The Asian Development Bank (ADB) will provide $242 million to Pakistan to help it modernise electricity transmission lines and curtail losses that have contributed to a crippling power shortage, the bank said on Friday.
The new loan is part of $810 million the Manila-based bank approved for Pakistan in 2008 for the country’s Power Distribution Enhancement Investment Programme, the bank said in a statement.
“This project will not only reduce electricity loss during delivery to the customers but also improve the quality of service,” said ADB’s country director, Rune Stroem, who signed the loan agreement with Pakistani officials on Friday.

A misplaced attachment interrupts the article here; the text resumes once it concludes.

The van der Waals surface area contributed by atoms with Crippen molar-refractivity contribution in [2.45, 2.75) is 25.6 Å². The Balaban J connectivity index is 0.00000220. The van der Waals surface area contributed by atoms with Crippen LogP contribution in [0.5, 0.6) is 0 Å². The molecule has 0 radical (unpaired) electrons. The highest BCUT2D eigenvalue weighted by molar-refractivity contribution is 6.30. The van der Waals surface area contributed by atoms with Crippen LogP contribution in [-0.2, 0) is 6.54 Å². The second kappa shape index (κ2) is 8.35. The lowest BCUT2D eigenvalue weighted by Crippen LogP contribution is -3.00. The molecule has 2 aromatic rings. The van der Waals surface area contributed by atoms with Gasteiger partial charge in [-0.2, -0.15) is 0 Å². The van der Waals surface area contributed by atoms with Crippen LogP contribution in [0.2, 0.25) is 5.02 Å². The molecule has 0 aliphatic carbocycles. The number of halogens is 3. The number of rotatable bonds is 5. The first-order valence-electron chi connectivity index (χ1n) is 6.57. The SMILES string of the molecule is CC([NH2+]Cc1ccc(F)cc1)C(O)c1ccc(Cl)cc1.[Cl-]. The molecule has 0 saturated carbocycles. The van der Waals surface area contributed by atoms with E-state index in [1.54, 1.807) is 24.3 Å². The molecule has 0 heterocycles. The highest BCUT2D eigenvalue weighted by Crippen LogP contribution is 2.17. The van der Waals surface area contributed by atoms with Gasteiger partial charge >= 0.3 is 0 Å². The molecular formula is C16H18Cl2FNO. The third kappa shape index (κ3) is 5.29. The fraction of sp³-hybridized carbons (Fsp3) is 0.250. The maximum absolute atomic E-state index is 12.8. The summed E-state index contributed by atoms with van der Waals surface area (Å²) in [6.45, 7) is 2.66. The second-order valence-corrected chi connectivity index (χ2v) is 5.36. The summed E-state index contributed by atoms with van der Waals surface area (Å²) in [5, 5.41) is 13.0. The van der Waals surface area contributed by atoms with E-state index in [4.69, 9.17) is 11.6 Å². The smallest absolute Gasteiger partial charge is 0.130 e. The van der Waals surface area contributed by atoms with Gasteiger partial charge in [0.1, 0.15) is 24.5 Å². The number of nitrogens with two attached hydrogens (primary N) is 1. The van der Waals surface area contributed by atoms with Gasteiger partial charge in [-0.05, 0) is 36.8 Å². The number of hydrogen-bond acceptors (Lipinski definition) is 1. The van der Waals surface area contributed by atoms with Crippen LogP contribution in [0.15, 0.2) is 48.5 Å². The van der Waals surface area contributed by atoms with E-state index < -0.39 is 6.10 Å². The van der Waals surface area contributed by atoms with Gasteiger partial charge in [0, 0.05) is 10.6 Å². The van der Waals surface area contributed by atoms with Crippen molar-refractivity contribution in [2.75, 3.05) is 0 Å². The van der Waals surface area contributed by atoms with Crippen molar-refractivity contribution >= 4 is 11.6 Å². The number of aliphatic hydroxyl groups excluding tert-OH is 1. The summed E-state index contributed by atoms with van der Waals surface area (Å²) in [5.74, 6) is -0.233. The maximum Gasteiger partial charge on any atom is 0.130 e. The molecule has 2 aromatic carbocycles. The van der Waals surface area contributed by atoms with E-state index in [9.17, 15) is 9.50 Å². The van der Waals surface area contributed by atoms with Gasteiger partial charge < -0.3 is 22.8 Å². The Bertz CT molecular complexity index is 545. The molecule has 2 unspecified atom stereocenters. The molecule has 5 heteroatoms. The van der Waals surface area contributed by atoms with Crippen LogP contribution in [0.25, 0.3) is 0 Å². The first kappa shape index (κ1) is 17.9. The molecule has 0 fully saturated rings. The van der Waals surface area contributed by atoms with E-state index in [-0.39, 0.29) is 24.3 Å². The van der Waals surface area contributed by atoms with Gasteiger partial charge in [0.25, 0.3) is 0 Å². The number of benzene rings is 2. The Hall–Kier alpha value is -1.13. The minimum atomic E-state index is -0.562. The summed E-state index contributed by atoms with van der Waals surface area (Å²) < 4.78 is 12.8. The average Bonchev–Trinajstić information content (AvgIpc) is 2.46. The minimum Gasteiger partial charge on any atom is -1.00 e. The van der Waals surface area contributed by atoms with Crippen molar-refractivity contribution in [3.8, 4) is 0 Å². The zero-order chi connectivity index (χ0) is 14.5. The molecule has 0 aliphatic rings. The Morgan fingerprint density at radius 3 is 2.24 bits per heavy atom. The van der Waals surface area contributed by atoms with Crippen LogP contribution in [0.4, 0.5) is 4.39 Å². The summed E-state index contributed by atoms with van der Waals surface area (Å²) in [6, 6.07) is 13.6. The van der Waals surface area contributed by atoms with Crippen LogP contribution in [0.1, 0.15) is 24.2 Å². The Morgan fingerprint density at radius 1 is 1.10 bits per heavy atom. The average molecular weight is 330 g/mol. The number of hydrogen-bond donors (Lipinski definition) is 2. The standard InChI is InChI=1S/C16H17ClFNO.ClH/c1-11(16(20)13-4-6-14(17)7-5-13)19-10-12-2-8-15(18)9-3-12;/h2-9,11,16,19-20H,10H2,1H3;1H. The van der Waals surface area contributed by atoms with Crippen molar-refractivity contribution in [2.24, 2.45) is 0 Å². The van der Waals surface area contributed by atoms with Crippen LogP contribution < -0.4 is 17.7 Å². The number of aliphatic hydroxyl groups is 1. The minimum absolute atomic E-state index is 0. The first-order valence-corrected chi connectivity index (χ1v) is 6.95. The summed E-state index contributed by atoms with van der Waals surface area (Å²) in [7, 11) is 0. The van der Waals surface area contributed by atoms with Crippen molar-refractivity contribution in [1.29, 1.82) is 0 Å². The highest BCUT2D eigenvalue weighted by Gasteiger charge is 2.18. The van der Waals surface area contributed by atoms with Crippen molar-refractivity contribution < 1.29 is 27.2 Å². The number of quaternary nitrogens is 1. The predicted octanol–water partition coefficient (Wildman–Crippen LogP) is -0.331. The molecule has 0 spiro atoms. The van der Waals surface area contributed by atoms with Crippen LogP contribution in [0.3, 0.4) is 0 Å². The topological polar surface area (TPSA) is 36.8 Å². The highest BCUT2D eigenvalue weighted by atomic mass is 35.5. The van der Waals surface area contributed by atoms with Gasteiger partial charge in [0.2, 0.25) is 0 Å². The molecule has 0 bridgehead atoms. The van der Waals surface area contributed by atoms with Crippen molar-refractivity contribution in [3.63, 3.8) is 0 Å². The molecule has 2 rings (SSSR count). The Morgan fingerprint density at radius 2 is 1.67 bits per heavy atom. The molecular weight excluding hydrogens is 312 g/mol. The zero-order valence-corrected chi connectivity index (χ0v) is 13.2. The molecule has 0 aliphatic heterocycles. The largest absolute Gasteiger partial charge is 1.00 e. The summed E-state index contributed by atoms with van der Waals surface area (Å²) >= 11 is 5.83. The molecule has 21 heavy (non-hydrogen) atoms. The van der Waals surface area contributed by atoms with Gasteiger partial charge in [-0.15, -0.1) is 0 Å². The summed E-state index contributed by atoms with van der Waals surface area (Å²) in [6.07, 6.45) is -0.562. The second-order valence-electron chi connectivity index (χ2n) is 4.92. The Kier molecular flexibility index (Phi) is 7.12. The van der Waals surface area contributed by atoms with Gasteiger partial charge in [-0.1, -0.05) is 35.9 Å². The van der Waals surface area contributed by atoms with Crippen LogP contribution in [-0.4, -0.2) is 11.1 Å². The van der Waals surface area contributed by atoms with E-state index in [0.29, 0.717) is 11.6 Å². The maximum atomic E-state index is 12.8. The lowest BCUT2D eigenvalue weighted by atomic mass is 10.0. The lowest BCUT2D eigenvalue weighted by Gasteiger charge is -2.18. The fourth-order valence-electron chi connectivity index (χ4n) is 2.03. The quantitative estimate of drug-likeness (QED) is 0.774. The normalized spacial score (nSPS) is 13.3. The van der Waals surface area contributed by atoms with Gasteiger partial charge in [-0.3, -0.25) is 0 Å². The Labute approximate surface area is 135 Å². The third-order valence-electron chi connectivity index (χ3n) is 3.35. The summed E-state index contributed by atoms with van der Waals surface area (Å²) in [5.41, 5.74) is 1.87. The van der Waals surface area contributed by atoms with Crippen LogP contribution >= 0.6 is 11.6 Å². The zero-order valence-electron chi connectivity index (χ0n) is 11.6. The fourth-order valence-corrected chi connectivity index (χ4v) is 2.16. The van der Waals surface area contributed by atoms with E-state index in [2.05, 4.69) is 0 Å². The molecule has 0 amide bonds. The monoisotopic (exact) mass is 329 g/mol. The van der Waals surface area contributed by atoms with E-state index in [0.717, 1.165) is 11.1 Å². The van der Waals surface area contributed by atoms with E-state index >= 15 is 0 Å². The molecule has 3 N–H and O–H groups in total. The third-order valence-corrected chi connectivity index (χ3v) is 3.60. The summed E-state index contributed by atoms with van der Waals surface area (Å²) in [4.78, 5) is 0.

Outdated power grids and rampant electricity theft mean that some grid companies experience line losses of up to 30 percent to 40 percent, energy experts say.
The project includes investments in a secondary transmission grid and will include the addition of 3,380 megavolt-amperes of transformer capacity, and 387 km of new distribution lines.
The bank this month also approved a loan of up to $100 million to U.K-based International Power PLC to build a gas-fired 404-megawatt power plant in the southwestern Baluchistan province, scheduled to be completed by September, 2013.
The power crisis has crippled industry, and frequent power outages, lasting up to 18 hours in some rural areas, led to violent protests last year.